Kafka is a messaging framework for building real time streaming applications. It allows to build distributed publish-subscribe systems. In this article we will present the core concepts of the framework.
One way to start with Kafka is to understand its APIs. There are four of them :
- The Producer API allows to publish records to a particular category of message called topic.
- The Streams API allows to transform messages from a topic into messages of a output topic
- The Consumer API allows to subscribe to messages published.
- The Connect API allows to send messages to other applications such as a Database
Clients that expose those APIs are available in several languages such as Java, C#, C++ and Python.
Kafka is based on the concept of topic. A topic is a category of messages. It is divided into several parts called partitions. The whole topic represents a log. A partition is an append only, ordered sequence of records.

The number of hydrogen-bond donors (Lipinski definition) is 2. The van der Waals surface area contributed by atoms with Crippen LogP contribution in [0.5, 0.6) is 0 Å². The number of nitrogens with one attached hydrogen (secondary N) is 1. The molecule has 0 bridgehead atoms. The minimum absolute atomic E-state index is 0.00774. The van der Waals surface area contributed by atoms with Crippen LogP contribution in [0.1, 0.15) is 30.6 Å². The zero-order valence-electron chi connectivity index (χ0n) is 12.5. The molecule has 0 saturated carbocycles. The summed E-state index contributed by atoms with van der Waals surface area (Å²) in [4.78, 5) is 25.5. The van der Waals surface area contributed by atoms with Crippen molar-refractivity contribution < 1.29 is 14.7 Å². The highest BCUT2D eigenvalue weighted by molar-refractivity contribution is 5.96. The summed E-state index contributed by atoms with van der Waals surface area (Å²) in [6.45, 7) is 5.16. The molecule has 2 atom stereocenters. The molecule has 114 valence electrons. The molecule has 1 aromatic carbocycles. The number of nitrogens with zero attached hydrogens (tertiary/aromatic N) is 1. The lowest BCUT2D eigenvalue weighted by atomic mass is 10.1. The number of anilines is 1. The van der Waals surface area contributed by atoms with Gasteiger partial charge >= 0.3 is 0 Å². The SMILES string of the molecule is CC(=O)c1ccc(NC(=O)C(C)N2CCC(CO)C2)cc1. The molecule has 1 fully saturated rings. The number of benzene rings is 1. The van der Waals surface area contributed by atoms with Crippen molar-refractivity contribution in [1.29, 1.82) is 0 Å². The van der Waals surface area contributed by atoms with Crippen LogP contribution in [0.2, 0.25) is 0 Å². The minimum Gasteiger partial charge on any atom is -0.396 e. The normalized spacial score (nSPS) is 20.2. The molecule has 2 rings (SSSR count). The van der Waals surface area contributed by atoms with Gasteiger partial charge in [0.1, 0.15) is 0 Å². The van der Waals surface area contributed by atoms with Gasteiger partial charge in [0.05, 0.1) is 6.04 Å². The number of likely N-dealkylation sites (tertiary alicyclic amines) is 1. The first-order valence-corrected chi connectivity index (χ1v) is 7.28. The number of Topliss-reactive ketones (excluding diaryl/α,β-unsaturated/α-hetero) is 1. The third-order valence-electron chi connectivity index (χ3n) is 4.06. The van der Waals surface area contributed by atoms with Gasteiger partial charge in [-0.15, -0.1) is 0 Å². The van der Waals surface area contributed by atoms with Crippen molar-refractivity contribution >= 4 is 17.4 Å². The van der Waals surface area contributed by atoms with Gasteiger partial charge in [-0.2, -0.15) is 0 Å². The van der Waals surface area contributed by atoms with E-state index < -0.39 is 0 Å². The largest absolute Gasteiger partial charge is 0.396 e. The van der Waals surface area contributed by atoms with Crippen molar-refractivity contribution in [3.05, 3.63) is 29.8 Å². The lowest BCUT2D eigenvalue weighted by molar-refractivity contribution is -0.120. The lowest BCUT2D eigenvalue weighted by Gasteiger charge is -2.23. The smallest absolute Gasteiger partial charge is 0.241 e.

Each record in a partition is uniquely identified by an id called the offset. The record consists in a key, a time stamp, and a value. Records are saved on disk and have an automatic retention policy: they are erased after the configured period. Partitions can also be replicated.
The producer chooses to which partition he will write into. For example it could be in a round robin fashion or based on a hash function.
A consumer group represents a set of consumer instances. The consumption of the partitions is fairly divided among the consumer instances. Each consumer instance is the exclusive consumer of “his” partitions.
Key elements to understand
Kafka can deal with large amount of data with little overhead thanks to key features:
- Consumption managed by consumers means less overhead on the server side
- Partitions having different consumers provide parallelism and a way to scale
- Automatic deletion gives the fastest way to delete old record
The framework also give some guarantees:
- Partitions replication provides fault tolerance
- Persistent messages allows to replay computation for a consumer
- A consumer has an exclusivity (within its group) over the partitions he consumes
- Writes in a partition are append only and ordered
Kafka is made with simple choices yet rather innovative. Those choices makes it robust, fast and scalable.